Recently I had a chance to examine a manual of domestic rituals belonging to my smārta yajurveda (YV) teacher which he uses for reference and consults as needed. It was in grantha script and was published more than a century back. I was looking at the sections on vicchinna agnissandhāna and sthālīpāka. What immediately stood out was the differences with my tradition despite the fact that we all were followers of āpastamba school. The differences could not be brushed away due to smārta-vaiṣṇava differences. Sure it is there in the form of (a) additional oblation to viṣṇu as paramātmā, (b) keshvādi homa and (c) sarvebhyo brāhmaṇebhyo namaḥ replaces sarvebhyaḥ śrīvaiṣṇavebhyo namaḥ.
Determined to reconstruct an Ur ritual, I consulted few more texts –
- my grandfather’s handwritten ritual procedure notebook which my father still uses for nitya and naimittika duties. This is the text I used while I was a brahmacārin for sandhyopāsanā and samiddhādhāna. This was in a hybrid grantha-tamil script.
- Notes I’ve taken fro my family priest when I received the instructions of performing the same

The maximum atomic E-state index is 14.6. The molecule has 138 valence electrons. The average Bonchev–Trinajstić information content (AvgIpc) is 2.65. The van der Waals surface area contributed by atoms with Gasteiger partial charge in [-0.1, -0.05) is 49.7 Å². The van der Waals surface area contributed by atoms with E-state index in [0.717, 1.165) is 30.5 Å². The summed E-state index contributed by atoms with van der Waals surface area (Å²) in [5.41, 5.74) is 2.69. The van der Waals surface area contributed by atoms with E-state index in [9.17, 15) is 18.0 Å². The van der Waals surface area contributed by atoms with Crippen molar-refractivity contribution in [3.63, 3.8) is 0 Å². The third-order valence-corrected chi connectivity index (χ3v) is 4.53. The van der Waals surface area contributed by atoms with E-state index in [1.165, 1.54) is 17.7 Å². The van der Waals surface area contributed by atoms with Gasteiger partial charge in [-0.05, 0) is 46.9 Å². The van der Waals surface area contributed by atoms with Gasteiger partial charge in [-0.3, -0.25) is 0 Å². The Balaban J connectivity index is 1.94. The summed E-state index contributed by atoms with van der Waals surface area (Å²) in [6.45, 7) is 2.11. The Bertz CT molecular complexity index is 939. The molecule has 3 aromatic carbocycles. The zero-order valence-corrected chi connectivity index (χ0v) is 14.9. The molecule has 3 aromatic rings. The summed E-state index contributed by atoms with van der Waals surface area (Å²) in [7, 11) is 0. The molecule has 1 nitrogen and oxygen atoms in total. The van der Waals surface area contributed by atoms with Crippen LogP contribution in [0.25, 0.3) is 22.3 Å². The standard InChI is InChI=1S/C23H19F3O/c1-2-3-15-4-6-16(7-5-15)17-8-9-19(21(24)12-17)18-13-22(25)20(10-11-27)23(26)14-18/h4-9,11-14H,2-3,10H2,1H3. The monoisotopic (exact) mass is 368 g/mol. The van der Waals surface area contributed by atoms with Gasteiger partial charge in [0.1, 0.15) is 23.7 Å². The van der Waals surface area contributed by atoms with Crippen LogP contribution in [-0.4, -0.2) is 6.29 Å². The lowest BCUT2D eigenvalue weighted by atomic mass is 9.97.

- 2 Modern publications on the same topics in devanāgari for smārtas
- A manual gifted to me by my ṛgvedic (RV) teacher which is admittedly of limited use in reconstructing yajurvedic practice. We also had prolonged discussions on the topic which indeed was useful in clarifying certain points. This is again a smārta text.
Our tradition indeed stood separate, especially in vicchinna agnissandhāna. All the smārta texts had 2 core oblations only to agni in some cases additional one to viṣṇu . The ājya was supposed to be drawn 4 times before offering. In ours there is a single drawing but a whole series of additional oblations. They were to agni ayasa, agni vasunItha, agni tantumān, mindāhuti, agni jātavedas, agnīndrā-bṛhaspati-aśvibhyaḥ, agnī-varuṇau and indra harivant. In the sthālīpāka, the cooked rice is offered to agni, sūrya and agni sviṣṭakṛt which majority of the texts seem to have. My YV teacher’s manual had additional offerings to indra and prajāpati.
This ritual has only one priest – the brahmā. The yajamāna is supposed to perform the duties of the hotā and ask permissions from brahmā before certain actions and brahmā gives appropriate responses. My YV teacher’s text has such details. For e.g., the performer asks “aupāsanaṃ ādhāsye” and brahmā responds oṃ ādhatsva. Perceptive readers would immediately notice the similarity of brahmā’s responses in śrauta ritual.